Haney has spent most of his adult life working in the movie business, with twenty feature-film credits as an actor and twenty-two as a screenwriter.  He used pseudonyms for some of the screenplays and went by “D. R. Haney” as the author of a novel, Banned for Life, and an essay collection, Subversia. After he was struck by a car in a crosswalk on Sunset Boulevard, a friend claimed he walked like John “Duke” Wayne and gave him the nickname by which most people know him and he has adopted belatedly as his pen name. He plans to follow Death Valley Superstars with a novel tentatively titled XXX.
 
This is Duke's second time on the podcast. He first appeared in Episode 36 on January 18, 2012.
 
In today's monologue, I talk a bit about witnessing the birth of Duke's book.
Jan 30, 2019
Ingrid Rojas Contreras is the guest. Her debut novel, FRUIT OF THE DRUNKEN TREE (Doubleday), is a national bestseller, an Indie Next selection, a Barnes & Noble Discover Great New Writers selection, and a New York Times editor's choice.

Born and raised in Bogotá, Colombia, Contreras' essays and short stories have appeared in theNew York Times Magazine, Buzzfeed, Nylon, and Guernica, among others. She is the book columnist for KQED, the Bay Area's NPR affiliate, teaches writing at the University of San Francisco, and works with immigrant high school students as part of a San Francisco Arts Commission initiative bringing writers into public schools. She is working on a family memoir about her grandfather, a curandero from Colombia who it was said had the power to move clouds.
 
In today's monologue, I read some more mail.
Jan 23, 2019
Thomas Kohnstamm is the guest. His debut novel, Lake City, is available from Counterpoint Press. It is the official January pick of The Nervous Breakdown Book Club.

Kohnstamm is also the author of Do Travel Writers Go to Hell?(Crown). He was born in Seattle and lives there with his wife and two children.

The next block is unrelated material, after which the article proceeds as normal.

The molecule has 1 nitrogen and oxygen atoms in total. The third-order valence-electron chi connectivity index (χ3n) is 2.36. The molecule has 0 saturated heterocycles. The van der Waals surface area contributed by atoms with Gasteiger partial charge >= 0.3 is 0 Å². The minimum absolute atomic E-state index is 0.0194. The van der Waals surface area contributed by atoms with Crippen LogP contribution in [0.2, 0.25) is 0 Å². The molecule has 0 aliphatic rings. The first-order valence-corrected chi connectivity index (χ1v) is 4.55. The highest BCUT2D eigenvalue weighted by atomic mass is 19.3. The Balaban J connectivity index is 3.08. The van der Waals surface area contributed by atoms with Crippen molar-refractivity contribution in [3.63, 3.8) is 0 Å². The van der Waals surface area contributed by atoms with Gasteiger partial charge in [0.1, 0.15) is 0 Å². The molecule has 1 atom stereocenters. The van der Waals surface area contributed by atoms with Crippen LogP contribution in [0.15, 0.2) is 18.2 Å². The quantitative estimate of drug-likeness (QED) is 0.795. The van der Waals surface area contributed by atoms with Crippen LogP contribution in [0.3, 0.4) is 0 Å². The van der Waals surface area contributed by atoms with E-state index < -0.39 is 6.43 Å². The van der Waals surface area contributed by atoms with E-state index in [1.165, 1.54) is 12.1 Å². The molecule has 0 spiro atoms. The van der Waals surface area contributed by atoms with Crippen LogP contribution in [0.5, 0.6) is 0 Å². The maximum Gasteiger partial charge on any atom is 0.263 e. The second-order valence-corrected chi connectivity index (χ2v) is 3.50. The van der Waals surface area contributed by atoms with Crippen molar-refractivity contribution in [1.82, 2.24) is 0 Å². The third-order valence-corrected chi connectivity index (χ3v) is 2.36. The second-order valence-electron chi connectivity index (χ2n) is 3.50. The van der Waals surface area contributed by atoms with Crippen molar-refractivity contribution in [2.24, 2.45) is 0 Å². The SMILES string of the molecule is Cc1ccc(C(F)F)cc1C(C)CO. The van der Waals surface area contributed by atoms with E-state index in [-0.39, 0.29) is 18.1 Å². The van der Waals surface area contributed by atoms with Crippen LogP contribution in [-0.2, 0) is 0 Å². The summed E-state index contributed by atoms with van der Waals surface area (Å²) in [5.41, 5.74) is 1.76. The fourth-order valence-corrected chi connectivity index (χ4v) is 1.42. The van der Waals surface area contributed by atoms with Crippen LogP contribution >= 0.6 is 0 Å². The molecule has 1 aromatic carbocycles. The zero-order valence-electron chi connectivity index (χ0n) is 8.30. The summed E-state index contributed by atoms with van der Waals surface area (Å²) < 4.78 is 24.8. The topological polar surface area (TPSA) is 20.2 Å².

In today's monologue, I read some listener mail. 
Jan 16, 2019

Mattilda Bernstein Sycamore is the guest. Her new novel Sketchtasy is available from Arsenal Pulp Press.

This is Mattilda's second time on the podcast. She first appeared in Episode 237 on December 25, 2013.

Described as “startlingly bold and provocative” by Howard Zinn, “a cross between Tinkerbell and a honky Malcolm X with a queer agenda” by the Austin Chronicle, and “a gender-fucking tower of pure pulsing purple fabulous” by The Stranger, Sycamore is the author of a memoir and three novels, and the editor of five nonfiction anthologies.

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In today’s monologue, I talk about creative frustration and focus and intentionality. It gets neurotic.

Jan 9, 2019

Tommy Pico is the guest. A poet, performer, and screenwriter, his books include IRL, winner of the 2017 Brooklyn Library Literary Prize, Nature Poem, winner of a 2018 American Book Award, Junk, and the forthcoming Feed (Tin House Books). Originally from the Viejas Indian reservation of the Kumeyaay nation, he co-curates the reading series Poets With Attitude (PWA) with Morgan Parker at the Ace Hotel, co-hosts the podcast Food 4 Thot, and is a contributing editor at Literary Hub.

In today's monologue, I get right to the interview.

Jan 2, 2019

Morris Collins is the guest. His debut novel, Horse Latitudes, is available from Dzanc Books. It was the official December 2018 pick of The Nervous Breakdown Book Club.

In today's monologue, I wish everyone a happy new year.